Batman Arkham City Review, DX11 Explored

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Structure, Storyline, and Gameplay

AC's virtual world is roughly 5x larger than the environments of Arkham Asylum, but much smaller than a full-scale implementation of Gotham would've been. Focusing on a smaller area gave the developers more time to personalize and craft it while maintaining the sense of an enclosed prison. Arkham City may be huge compared to Arkham Asylum, but this doesn't feel like a "free-roaming" world. Batman, like the other prisoners, can only run so far before hitting a wall, guard post, or the uncaring, icy waters of Gotham Harbor.

. Gotham feels much more distinctive than a simple collection of high buildings and generic city architectures

The Joker, Two-Face, and the Penguin have all staked out zones of control and have sizeable gangs, while villains like Mr. Freeze and Killer Croc have remained focused on their own goals or gone more-or-less to earth. The Riddler makes no direct appearance, but puzzles, traps, and trophies positively litter Arkham City. The puzzles themselves are far more sophisticated this time around and often require the use of multiple gadgets or abilities.

Killer Croc drops by for a discussion on the meaning of life

Arkham City's story is driven by Batman's search for a cure to a Joker-caused disease and his primary investigation of Hugo Strange and the mysterious "Protocol 10." The plot is decent and the game moves along at a good clip, but the Hugo Strange plot relies on characters and relationships that newcomers to the Batman mythos may not be aware of.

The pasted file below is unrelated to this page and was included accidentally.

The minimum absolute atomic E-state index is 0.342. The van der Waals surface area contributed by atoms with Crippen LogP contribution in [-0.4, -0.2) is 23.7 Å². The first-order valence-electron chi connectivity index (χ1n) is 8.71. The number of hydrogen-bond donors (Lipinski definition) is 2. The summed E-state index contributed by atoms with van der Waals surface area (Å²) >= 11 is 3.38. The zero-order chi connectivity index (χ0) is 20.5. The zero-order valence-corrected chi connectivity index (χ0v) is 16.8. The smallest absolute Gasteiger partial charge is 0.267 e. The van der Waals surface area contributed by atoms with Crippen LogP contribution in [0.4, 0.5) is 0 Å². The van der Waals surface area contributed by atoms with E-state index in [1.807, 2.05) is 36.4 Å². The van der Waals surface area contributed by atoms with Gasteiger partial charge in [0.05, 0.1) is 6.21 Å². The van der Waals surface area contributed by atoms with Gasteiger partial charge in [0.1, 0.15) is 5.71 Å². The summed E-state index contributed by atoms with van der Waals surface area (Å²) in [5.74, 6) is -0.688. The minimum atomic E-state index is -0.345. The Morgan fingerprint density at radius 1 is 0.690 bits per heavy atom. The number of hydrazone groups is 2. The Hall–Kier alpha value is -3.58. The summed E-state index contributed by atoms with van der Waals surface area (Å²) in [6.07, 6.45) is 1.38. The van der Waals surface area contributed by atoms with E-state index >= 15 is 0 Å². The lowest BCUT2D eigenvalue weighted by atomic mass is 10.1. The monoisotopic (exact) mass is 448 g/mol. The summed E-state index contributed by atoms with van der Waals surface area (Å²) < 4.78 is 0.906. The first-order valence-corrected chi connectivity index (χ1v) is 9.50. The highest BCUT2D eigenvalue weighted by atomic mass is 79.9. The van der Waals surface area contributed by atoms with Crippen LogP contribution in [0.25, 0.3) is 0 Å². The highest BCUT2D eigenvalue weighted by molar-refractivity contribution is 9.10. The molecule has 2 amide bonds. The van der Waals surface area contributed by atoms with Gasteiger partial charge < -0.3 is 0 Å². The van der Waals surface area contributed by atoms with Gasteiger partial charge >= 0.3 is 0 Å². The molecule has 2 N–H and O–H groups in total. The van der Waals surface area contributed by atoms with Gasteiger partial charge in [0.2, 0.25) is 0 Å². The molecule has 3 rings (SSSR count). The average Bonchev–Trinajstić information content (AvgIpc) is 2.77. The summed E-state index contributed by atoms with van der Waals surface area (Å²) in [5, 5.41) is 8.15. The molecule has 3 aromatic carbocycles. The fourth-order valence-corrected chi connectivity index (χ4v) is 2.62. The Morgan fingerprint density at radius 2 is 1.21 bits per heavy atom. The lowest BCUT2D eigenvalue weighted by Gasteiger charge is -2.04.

The Joker remains the strongest cast member of Team Evil, even if he shares star billing this time around. One of the charges leveled against Batman in Arkham City is that his presence has created a crucible where the strongest criminals come to test themselves while his refusal to kill has allowed the evil he battles to fester and ultimately return to kill again. The Joker puts a personal face on this charge in Arkham City; the game makes it clear that the Clown Prince has a point when he sees himself and Batman as inextricably connected--even if Batman doesn't want to admit it.

Boss fights are varied and require strategy. Clayface made a cameo in Arkham Asylum; he's back for blood in Arkham City

In addition to the main quest there are a number of entirely optional side quests involving lesser-known villains. As a result, Arkham City is shorter than AA if one plays strictly through the main quests and ignores the optionals. Toss in the side quests and the game is at least as long, particularly if you're a completionist who needs to hunt down every trophy and solve all the riddles.

PC gamers also take control of Catwoman for a few missions, and while they're not vital to the overall storyline, she's quite a bit of fun to play. While she lacks Batman's array of gadgets, she's much faster in melee. Catwoman is also a playable option in the game's challenge maps, as is Robin.


Arkham City uses almost exactly the same controls as Arkham Asylum, but with a few notable improvements. Combat has been streamlined and now allows for double/triple counters, catching objects thrown at you, and the ability to use all gadgets in combat. Double-tapping the key for a particular gadget will quickfire it. There's a much wider assortment of toys this time around, including electrical guns, smoke pellets, freeze bombs, and weapon disrupters.

Mighty foot engaged.

The wide variety of gadgets underscores the need for strategy and the fact that Batman, while in peak physical condition, is still human. Attempting to take on a group of thugs with shotguns, even in a fully-upgraded Batsuit, is a quick ticket to a reload. The same group of enemies that'll trash you every time in a face-to-face confrontation can be taken out without a scratch by a combination of stealth takedowns, aerial attacks, batarangs, and your boot.

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